Author: Mary Frances Hill, Vancouver Sun

Deputy Commissioner Defends Studies As a Normal Part of the Millions It Spends on Research

The RCMP has promised to conduct an internal review into reports that it commissioned which criticize Insite, Vancouver's supervised injection site.

But the force's deputy commissioner also defended the studies as a regular part of the millions of dollars worth of research it conducts every year.

On Wednesday, RCMP Deputy Commissioner Gary Bass wrote to Julio Montaner, clinical director of the B.C. Centre for Excellence in HIV/AIDS Research, in an open letter posted on the RCMP's website.

He admitted the RCMP conducted some controversial research at an Insite supervised injection site, which discredited the Centre for Excellence's positive findings. Bass said the Mounties would be conducting an internal probe.




Pubdate: Thu, 16 Oct 2008
Source: Province, The (CN BC)
Copyright: 2008 Canwest Publishing Inc.

Homebuyers should be warned if their prospective purchase was used in illegal drug operations, a realtor says.

"We've heard about the elderly couple who bought a retirement home. The next day, the neighbours told them it had been a marijuana grow-op. The couple should know beforehand, not after," said Kelvin Neufeld, president of the Fraser Valley Real Estate Board.

The board is hosting an invitation-only conference in Langley today for 150 realtors, fire chiefs, police, councillors and municipal staff, where the issue will be discussed. Currently, each municipality has its own reporting rules.





Out of all the drug problems facing the United States, the drug czar used his time (and taxpayer money) to help prevent sick people from getting medicine legally in Michigan. And it happened only days before a new report was released showing that the drug czar's office was used repeatedly and improperly for political campaigning ( see the This Just In section above for details about the report).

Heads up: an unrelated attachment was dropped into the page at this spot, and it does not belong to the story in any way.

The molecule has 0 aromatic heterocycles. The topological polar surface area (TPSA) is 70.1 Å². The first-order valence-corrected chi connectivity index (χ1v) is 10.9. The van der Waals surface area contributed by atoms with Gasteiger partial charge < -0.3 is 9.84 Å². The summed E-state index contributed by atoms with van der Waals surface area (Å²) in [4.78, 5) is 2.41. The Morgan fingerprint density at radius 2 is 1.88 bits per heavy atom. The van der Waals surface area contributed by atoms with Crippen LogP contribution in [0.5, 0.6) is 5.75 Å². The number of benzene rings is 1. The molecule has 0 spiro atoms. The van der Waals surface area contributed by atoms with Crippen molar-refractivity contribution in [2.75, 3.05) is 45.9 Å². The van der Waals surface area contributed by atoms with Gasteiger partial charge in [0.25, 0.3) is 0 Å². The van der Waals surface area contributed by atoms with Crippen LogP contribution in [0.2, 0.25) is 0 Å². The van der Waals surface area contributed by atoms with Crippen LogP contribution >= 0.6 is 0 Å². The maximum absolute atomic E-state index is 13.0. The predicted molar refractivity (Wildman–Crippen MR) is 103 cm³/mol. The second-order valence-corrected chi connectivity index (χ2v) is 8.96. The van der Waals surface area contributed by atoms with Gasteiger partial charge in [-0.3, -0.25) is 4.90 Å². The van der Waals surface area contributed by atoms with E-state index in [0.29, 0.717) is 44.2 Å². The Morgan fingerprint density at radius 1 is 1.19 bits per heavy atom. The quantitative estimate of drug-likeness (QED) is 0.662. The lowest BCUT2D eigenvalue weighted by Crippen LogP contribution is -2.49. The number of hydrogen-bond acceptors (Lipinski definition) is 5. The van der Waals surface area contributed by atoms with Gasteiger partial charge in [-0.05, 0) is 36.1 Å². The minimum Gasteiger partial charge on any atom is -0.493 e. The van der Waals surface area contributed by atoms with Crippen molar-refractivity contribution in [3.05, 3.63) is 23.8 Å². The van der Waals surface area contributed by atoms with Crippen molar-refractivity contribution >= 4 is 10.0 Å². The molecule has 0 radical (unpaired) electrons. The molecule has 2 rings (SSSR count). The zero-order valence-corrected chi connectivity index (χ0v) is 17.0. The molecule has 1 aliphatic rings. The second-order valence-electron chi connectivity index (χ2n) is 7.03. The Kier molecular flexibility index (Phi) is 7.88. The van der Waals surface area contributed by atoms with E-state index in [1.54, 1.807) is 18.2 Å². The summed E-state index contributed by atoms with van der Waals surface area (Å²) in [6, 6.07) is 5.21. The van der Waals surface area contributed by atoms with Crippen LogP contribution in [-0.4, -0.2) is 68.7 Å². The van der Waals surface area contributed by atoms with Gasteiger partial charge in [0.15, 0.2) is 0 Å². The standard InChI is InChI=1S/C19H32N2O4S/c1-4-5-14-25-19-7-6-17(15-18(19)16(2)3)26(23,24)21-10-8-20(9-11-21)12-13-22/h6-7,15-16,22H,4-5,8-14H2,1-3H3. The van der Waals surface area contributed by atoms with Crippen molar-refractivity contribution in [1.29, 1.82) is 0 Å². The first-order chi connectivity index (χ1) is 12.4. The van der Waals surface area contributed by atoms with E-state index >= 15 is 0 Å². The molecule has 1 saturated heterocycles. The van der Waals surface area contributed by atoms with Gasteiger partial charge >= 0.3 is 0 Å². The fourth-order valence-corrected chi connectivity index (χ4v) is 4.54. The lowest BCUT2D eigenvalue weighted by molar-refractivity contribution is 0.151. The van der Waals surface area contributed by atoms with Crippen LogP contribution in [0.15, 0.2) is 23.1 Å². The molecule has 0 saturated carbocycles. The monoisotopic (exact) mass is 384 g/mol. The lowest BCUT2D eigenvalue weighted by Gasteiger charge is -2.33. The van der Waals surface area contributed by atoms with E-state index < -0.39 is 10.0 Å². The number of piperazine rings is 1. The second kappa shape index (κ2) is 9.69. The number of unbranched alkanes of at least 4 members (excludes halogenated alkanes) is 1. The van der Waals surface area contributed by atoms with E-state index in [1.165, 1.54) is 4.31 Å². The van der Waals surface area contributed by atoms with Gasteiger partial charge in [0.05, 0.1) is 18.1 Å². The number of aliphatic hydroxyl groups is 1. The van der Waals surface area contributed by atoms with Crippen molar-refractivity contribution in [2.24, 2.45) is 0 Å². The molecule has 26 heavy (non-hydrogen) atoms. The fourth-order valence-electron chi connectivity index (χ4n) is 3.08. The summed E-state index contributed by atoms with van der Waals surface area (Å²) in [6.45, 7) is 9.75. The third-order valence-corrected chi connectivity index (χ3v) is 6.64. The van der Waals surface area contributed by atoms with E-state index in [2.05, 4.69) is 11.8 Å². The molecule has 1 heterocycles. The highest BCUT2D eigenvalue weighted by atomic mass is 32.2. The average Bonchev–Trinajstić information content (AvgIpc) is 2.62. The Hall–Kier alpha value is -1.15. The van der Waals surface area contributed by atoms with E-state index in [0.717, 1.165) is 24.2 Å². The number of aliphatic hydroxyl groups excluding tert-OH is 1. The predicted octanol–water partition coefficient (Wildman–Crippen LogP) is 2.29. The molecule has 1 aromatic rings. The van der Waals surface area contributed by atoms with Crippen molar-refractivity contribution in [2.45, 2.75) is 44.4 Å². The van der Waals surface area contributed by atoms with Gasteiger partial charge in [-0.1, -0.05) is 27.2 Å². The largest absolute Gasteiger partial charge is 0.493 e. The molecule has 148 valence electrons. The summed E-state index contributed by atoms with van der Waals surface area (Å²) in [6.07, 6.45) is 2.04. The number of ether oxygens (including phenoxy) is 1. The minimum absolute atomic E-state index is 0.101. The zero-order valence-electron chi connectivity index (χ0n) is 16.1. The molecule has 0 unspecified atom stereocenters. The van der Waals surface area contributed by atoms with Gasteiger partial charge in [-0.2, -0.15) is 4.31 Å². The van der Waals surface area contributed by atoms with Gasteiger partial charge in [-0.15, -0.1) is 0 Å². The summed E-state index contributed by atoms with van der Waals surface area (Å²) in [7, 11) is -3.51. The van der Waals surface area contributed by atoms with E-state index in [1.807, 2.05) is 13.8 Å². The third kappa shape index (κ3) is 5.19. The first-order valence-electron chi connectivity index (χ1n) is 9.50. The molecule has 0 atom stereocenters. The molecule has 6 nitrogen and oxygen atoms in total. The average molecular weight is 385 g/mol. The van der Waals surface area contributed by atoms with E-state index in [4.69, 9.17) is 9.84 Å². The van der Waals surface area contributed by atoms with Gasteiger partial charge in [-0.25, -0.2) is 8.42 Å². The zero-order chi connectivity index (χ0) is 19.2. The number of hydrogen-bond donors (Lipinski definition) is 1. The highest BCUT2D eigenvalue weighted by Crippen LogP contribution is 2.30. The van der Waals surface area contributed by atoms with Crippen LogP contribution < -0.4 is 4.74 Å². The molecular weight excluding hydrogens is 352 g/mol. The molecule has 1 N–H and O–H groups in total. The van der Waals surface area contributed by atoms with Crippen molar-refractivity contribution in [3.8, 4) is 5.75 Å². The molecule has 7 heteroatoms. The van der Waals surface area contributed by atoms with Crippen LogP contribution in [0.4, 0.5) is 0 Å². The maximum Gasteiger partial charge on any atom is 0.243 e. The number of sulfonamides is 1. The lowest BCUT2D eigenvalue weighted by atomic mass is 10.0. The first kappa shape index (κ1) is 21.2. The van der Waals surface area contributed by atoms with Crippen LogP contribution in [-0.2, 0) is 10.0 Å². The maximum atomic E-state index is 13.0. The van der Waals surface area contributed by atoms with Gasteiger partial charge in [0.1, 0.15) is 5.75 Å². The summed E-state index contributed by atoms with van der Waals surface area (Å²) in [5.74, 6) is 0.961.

Some Canadian activists claim their government is borrowing a classic play from the American drug warriors: suppressing inconvenient information. Also, in the Mexican drug war, journalists are being killed; while one city in Illinois is being very quiet while changing the way it enforces laws, including marijuana laws.


Pubdate: Tue, 14 Oct 2008
Source: Detroit Free Press (MI)
Copyright: 2008 Detroit Free Press
Author: Dawson Bell, Staff Writer

LANSING - A team of top national anti-drug officials joined the late-starting campaign to defeat Michigan's medical marijuana initiative this morning, telling reporters Proposal 1 is a dangerous drug legalization scheme being pushed by outsiders that will lead to higher rates of addiction and despair.

John Walters, a Michigan native who heads the White House Office of National Drug Control Policy, said marijuana has no legitimate medical use.

Medical marijuana laws simply "make it easier for addicts to stay addicted," he said.

Walters is in the state through Wednesday, traveling to events with representatives of the anti-Proposal 1 campaign from law enforcement and medical organizations in an effort to make the case that approving medical marijuana will make it almost impossible to control cultivation, distribution and sales of the drug.




Pubdate: Sat, 11 Oct 2008
Source: Globe and Mail (Canada)
Copyright: 2008 The Globe and Mail Company
Author: Greg Joyce, Canadian Press

VANCOUVER -- Several groups advocating for the downtrodden of Vancouver's Downtown Eastside yesterday released what they claimed were key findings from a trial project that provided prescription heroin to addicts. The groups criticized the Conservative government, claiming the Tories suppressed the release of the results during the federal election campaign because they might reflect poorly on the government.